The word “charming” is too vague, and it makes me think of smarmy real estate descriptions, but…I…can’t…stop…myself. Dairy Queen is just so darn charming that I am forced to momentarily succumb. Catherine Gilbert Murdock has taken a traditional coming-of-age story about a tomboy in a small town and wrung some feisty new life out of it. Her character, DJ Schwenk, is a fifteen year old girl living on a dairy farm and learning about boys, football and family ties.
The first few pages of Dairy Queen are a little disconcerting. DJ speaks in the first person with a simple style and slangy dialogue, and she definitely sounds like a fifteen year old from Wisconsin. Once I settled into her voice, though, I was hooked. DJ is disarmingly honest, naïve, observant and witty - Gilbert Murdock’s voice is spot on. DJ’s mixed feelings toward her family are a realistic combination of humor, angst and love, but they aren’t overdone or corny.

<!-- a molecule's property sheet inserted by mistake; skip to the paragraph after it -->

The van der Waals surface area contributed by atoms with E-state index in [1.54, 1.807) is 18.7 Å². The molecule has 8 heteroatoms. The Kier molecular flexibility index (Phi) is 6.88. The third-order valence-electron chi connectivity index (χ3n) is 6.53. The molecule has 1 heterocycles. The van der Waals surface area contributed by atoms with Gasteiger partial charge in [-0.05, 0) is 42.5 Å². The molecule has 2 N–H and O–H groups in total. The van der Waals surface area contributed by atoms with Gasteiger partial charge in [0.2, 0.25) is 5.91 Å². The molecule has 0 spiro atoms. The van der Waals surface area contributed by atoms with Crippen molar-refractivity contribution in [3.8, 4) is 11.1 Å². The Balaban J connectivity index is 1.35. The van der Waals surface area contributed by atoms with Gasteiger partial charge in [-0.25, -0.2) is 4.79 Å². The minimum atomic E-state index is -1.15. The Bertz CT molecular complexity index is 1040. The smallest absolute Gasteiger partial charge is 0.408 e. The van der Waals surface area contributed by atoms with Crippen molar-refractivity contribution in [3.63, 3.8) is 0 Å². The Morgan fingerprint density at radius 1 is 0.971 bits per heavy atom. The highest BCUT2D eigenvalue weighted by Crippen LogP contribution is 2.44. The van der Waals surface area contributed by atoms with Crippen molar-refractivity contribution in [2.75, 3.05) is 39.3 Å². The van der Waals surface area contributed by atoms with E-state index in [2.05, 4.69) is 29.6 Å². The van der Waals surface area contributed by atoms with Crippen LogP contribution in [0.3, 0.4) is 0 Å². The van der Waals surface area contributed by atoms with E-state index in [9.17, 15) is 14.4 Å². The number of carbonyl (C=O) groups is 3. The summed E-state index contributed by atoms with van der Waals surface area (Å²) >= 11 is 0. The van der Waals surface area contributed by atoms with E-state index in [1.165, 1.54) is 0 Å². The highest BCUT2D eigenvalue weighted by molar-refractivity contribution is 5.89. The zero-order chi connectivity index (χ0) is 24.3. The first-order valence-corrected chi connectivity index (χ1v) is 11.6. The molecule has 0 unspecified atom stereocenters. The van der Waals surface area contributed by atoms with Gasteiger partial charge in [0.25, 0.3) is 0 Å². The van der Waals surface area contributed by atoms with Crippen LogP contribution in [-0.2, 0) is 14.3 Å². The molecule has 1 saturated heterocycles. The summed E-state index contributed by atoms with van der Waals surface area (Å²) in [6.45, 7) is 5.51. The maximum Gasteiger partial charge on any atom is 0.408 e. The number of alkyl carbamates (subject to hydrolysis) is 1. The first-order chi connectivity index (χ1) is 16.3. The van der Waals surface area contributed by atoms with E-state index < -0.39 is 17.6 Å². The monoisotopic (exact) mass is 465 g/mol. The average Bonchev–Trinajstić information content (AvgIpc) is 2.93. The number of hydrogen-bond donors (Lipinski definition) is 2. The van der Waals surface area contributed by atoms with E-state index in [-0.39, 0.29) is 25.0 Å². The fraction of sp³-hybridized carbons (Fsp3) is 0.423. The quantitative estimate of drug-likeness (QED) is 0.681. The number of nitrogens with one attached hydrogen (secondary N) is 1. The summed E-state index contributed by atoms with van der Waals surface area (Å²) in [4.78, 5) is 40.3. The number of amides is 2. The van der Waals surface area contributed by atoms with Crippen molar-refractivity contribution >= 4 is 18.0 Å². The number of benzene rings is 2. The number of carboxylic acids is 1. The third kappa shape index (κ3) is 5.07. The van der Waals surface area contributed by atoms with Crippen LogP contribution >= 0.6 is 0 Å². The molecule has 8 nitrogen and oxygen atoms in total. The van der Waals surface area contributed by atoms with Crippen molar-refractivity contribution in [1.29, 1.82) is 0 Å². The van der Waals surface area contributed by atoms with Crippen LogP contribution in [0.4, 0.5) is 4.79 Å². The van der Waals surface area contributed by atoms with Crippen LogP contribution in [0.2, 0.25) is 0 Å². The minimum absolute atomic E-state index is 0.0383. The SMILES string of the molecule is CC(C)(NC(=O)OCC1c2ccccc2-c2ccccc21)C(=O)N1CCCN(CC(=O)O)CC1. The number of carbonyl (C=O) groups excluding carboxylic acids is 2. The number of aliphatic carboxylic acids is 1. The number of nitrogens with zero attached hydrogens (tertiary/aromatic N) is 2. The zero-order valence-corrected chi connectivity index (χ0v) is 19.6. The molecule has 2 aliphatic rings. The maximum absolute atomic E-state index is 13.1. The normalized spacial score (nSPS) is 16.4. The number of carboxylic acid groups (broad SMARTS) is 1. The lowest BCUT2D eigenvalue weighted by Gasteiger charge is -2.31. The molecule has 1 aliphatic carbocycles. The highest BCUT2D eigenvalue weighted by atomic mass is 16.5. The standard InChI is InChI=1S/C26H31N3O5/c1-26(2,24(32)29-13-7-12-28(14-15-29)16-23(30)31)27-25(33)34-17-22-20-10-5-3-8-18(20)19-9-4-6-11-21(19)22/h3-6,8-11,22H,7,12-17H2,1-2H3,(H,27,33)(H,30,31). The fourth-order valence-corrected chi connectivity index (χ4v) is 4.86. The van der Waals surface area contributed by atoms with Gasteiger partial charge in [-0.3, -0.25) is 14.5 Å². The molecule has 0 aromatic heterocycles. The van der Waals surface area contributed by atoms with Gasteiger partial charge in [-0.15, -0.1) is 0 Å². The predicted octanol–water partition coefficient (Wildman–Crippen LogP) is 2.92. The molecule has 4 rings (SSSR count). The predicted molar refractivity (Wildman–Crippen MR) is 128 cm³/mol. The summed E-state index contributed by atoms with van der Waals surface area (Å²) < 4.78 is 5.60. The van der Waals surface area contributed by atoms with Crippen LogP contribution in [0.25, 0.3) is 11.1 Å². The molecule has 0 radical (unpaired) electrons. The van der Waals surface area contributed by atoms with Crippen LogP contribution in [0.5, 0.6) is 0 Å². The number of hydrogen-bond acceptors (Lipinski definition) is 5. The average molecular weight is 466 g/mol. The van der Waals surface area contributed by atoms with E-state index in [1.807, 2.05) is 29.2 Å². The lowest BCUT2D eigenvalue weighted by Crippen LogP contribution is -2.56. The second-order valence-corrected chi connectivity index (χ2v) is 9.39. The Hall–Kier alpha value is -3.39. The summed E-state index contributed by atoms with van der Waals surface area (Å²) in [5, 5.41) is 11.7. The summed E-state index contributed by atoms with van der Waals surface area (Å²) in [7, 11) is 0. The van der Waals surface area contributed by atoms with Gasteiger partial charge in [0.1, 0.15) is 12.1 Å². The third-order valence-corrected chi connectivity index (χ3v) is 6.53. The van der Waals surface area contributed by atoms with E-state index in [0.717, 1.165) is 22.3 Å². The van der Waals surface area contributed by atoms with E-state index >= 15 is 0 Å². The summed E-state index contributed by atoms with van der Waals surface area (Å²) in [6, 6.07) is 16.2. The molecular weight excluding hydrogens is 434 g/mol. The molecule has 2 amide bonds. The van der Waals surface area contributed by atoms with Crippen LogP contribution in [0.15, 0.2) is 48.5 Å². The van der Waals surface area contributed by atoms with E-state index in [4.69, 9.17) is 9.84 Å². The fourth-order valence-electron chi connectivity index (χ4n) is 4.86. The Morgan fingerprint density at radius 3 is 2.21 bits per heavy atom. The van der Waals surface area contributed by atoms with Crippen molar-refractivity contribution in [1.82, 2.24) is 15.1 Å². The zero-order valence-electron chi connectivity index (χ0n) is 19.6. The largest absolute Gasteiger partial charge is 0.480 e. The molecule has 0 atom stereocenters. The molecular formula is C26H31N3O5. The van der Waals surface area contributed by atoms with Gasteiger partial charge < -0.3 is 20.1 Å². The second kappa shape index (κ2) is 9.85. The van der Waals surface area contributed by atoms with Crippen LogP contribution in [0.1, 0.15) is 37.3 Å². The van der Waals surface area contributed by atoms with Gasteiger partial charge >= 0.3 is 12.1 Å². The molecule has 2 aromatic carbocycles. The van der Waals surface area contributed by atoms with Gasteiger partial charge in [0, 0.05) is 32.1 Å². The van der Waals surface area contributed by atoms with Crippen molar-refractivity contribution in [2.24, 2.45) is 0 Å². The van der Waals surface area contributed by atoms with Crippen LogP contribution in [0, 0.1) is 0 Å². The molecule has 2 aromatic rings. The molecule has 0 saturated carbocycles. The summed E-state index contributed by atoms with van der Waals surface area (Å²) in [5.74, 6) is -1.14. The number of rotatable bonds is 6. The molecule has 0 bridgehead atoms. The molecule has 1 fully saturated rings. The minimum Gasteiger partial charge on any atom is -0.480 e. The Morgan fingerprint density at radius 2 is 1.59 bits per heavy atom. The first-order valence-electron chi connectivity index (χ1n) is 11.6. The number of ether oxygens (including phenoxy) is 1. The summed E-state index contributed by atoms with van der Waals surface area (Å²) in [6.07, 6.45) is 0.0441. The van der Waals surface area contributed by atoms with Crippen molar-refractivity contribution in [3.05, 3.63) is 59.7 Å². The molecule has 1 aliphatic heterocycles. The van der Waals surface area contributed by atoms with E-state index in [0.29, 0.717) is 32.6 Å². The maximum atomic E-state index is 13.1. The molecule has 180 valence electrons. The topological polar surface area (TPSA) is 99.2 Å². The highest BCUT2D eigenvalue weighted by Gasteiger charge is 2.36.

Gilbert Murdock also skillfully addresses some of the issues female athletes face. DJ gets called a “dyke” on the football field, but what upsets her more is that the opposing player pinches her butt as he says it. DJ describes herself as “big” and “strong,” but she has no more than an occasional pang of jealousy for the thin “girly girls.” She may not be free from insecurity, but she is comfortable in her skin. I found DJ’s healthy body image and appetite to be a refreshing departure from teen weight and popularity obsession. More importantly, DJ’s focus on training and competition rings true to anyone who has ever loved to play. When that focus begins to clash with a budding summer romance, DJ is forced to make decisions she has been putting off all summer. By that point I was praying for a sequel as charming as the debut.